This is basically the act of taking the last one to three words said by the other side and turning it into a question. Then, you ask that question with genuine curiosity and interest in what they mean. This process can be performed on literally any sentence.

Lucio: "Allies empower, enemies disempower."

You: "Enemies disempower?"

The following would be an example of mirroring one to three words from any part of their sentence when you get really good as Voss mentions.

Your Friend: "Yo, do you think I could borrow a dollar for the vending machine?"

You: "Borrow a dollar?"

Negotiation Principles/Strategies:

Mirror to Gather Information

"[When you use mirroring] the other person feels listened to. It tends to connect their thoughts in their head. Part of the message it sends to the other person is 'I heard every word you said word for word and I'm proving it because I just repeated it back to you. But, it's not enough. I still don't get it.' And, when people go on with a further explanation, they're going to add more words. They're going to change their terms."

Him: "Hey, can I borrow your notebook?"

You: "Borrow my notebook?"

Him: "Yea, your notebook. I want to check my work to make sure I did the homework right."

You: "My notebook?"

Him: "Dude. Yes. Your notebook. Or...actually, wait. You call it a binder, right?"

You: "Oh, my binder. Yea, here you go."

*Click the box above to reveal more text.

Here, you used mirroring to gather more information on what exactly the other side was talking about. In this case, you cleared up the miscommunication of what they were referring to.

Mirror to Build Rapport

"Mirroring is also a rapport-building relationship process. People love to be mirrored. They love to be encouraged to go on. There's an old saying, 'Interesting people are interested.' If you mirror, you will be ridiculously interesting to other people because you're interested in them and [as a result] they're going to love talking to you."

When you're mirroring, show a genuine interest and curiosity in order to build rapport. "Genuine curiosity is a great trigger to get people to keep talking. And a mirror that finishes with a tone of voice of genuine curiosity is compelling. It's powerful. People are drawn to it. They want to say more."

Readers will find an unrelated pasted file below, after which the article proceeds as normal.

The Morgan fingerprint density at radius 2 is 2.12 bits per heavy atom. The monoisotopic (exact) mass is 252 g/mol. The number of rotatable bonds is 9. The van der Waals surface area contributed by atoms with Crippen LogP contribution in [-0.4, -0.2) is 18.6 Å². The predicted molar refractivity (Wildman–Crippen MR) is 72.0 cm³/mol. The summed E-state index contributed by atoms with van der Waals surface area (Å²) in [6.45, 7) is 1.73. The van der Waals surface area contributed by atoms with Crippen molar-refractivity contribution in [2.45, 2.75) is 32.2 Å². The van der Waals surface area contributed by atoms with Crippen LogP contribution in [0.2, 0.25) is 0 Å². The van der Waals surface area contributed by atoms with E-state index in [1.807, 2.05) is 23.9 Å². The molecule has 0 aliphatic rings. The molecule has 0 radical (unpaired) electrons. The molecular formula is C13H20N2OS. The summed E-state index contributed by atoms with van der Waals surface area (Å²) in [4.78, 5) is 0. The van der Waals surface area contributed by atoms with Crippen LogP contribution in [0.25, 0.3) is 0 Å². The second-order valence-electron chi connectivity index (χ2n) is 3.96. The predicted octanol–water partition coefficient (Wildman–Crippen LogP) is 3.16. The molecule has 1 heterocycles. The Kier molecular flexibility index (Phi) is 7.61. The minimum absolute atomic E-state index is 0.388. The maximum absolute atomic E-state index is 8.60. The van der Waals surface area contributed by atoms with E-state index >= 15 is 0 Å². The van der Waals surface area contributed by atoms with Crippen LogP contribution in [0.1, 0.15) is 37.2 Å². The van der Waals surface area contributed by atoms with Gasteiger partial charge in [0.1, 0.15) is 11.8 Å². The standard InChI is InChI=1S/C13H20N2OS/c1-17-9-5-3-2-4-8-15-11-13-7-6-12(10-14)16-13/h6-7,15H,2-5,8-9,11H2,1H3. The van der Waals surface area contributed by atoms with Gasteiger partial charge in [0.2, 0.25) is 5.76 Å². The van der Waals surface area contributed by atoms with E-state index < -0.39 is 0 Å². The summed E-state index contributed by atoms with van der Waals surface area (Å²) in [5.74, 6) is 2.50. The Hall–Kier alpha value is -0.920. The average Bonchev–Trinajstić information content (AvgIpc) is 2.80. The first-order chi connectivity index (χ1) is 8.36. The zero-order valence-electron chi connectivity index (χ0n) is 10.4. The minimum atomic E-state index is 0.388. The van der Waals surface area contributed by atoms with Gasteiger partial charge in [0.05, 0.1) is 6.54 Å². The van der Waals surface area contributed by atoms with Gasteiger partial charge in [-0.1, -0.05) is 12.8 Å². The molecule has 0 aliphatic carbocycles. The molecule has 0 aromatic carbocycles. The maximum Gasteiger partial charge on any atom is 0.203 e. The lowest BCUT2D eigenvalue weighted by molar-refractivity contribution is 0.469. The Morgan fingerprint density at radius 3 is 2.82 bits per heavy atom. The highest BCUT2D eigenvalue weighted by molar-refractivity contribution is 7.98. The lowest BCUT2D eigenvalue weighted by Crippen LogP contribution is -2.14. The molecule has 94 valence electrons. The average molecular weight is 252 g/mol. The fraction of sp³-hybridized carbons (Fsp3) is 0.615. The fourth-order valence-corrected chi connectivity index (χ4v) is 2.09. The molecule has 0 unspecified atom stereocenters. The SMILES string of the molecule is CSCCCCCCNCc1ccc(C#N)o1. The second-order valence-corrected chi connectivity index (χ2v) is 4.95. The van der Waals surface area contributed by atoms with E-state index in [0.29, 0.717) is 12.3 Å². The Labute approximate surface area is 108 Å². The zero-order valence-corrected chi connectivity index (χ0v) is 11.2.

"'re genuinely curious about the other person, you're interested, you're looking forward to hearing what they have to say. You want to learn from them. You're positive about it. You're not judgemental. You're interested."

Mirror Confrontational People

Let's say someone is coming at you in a very confrontational manner in a business setting.

Him: (verbally aggressive) Your price is too high!

You: (pauses, looking into their eyes calmly) "Our price is too high?"

Him: (confrontational) "Yeah! You know, we can't pay that. You know, we've got a limited budget here."

You: (with calm and genuine interest) "You got a limited budget?"

Him: (noticeably upset) Yeah. Well, you know, we've got other things that we have to worry about. There's a lot of things that we're trying to accomplish here."

*Click the box above to reveal more text.

"They're going to go on and on and they're going to elaborate and they're going to give me [you] context. And they're going to feel like I'm working with them. They're not going to feel me fighting."

"It takes two to fight. I'm going to change this wrestling match into a dance. And, if I refuse to engage in the wrestling, but I still want to engage, then that changes into a collaboration almost immediately."

Silence Is Golden

"The recipe for mirroring, first of all, is just, you know, the last one to three words of what someone just said. But, then the critical issue afterward is to shut up. You know, effective pause or dynamic silence...Let the other person think. Let your skill [the mirroring] sink into their head. Let it have its intended effect and go silent which also lets the person know that you really want to hear and you're going to shut up until they do [respond]."

Negotiation Concept/Theory: Labeling

The act of verbally identifying or "giving a voice" to the other side's feelings.

Negotiation Principles/Strategies:

Label It!

"The steps to labeling. The first step is you simply being aware of the emotion or the dynamic from the other side...Becoming aware of what your gut instinct is picking up is the first step. Then, the second step after that is to simply label it. That starts out with 'it seems like', 'it sounds like', 'it looks like', 'it feels like'. Those are the first few words of a label. And then, just fill in the blank."

*Note: This is similar to the approach that you take when you're using the "framing buffet" frame control technique after being accused. Instead of saying "I" (which causes you to appear as though you're taking ownership of the issue), you keep the issue and negativity with them (the other side) by refraining from using the word "I" and, instead, choosing to label in response. So, instead of, "I would never do that man," you label by saying, "It seems like you take this sort of thing very seriously."

Negotiation Concept/Theory: Trust-based influence

"So, my labels are going to do several things simultaneously. They're going to build the relationship and they're going to help me gather information. And, since both of those things are happening, then my influence with you is going to increase...this is what I call trust-based influence."

"It's the lowest-maintenance, most durable type of influence there is."

Negotiation Quick Tips:

How NOT to Label

  1. Avoid all use of the first-person pronoun "I". Doing this will communicate that you're more interested in your perspective than theirs.